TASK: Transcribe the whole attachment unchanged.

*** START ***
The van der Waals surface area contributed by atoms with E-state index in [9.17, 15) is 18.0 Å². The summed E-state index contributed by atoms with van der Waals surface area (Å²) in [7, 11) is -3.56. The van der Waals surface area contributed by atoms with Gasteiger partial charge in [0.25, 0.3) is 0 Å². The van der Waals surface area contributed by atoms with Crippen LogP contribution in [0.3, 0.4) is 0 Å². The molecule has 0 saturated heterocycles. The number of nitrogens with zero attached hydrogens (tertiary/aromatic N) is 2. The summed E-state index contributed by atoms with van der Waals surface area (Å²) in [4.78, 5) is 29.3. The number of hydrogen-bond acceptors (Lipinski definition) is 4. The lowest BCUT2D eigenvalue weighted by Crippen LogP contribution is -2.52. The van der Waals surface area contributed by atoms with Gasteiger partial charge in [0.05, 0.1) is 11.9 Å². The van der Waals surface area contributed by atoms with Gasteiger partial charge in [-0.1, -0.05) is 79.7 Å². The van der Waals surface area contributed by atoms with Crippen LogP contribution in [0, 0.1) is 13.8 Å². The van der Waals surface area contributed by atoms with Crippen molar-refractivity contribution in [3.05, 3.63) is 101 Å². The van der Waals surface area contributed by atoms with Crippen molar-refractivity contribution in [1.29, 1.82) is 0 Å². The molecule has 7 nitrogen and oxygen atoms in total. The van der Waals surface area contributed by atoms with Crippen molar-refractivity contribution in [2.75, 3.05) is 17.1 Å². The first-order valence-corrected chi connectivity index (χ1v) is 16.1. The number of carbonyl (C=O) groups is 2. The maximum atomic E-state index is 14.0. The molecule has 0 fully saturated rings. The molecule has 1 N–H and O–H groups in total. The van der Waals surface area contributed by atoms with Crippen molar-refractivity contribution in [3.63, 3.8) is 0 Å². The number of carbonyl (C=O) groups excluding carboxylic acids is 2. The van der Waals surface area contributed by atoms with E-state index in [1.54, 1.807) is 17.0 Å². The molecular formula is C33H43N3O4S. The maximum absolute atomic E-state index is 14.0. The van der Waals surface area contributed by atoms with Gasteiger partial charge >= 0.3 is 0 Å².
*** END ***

The van der Waals surface area contributed by atoms with E-state index in [9.17, 15) is 18.0 Å². The summed E-state index contributed by atoms with van der Waals surface area (Å²) in [7, 11) is -3.56. The van der Waals surface area contributed by atoms with Gasteiger partial charge in [0.25, 0.3) is 0 Å². The van der Waals surface area contributed by atoms with Crippen LogP contribution in [0.3, 0.4) is 0 Å². The molecule has 0 saturated heterocycles. The number of nitrogens with zero attached hydrogens (tertiary/aromatic N) is 2. The summed E-state index contributed by atoms with van der Waals surface area (Å²) in [4.78, 5) is 29.3. The number of hydrogen-bond acceptors (Lipinski definition) is 4. The lowest BCUT2D eigenvalue weighted by Crippen LogP contribution is -2.52. The van der Waals surface area contributed by atoms with Gasteiger partial charge in [0.05, 0.1) is 11.9 Å². The van der Waals surface area contributed by atoms with Gasteiger partial charge in [-0.1, -0.05) is 79.7 Å². The van der Waals surface area contributed by atoms with Crippen LogP contribution in [0, 0.1) is 13.8 Å². The van der Waals surface area contributed by atoms with Crippen molar-refractivity contribution in [3.05, 3.63) is 101 Å². The van der Waals surface area contributed by atoms with Crippen molar-refractivity contribution in [1.29, 1.82) is 0 Å². The molecule has 7 nitrogen and oxygen atoms in total. The van der Waals surface area contributed by atoms with Crippen molar-refractivity contribution in [2.75, 3.05) is 17.1 Å². The first-order valence-corrected chi connectivity index (χ1v) is 16.1. The number of carbonyl (C=O) groups is 2. The maximum atomic E-state index is 14.0. The molecule has 0 fully saturated rings. The molecule has 1 N–H and O–H groups in total. The van der Waals surface area contributed by atoms with Crippen molar-refractivity contribution in [3.63, 3.8) is 0 Å². The number of carbonyl (C=O) groups excluding carboxylic acids is 2. The van der Waals surface area contributed by atoms with E-state index in [1.54, 1.807) is 17.0 Å². The molecular formula is C33H43N3O4S. The maximum absolute atomic E-state index is 14.0. The van der Waals surface area contributed by atoms with Gasteiger partial charge >= 0.3 is 0 Å².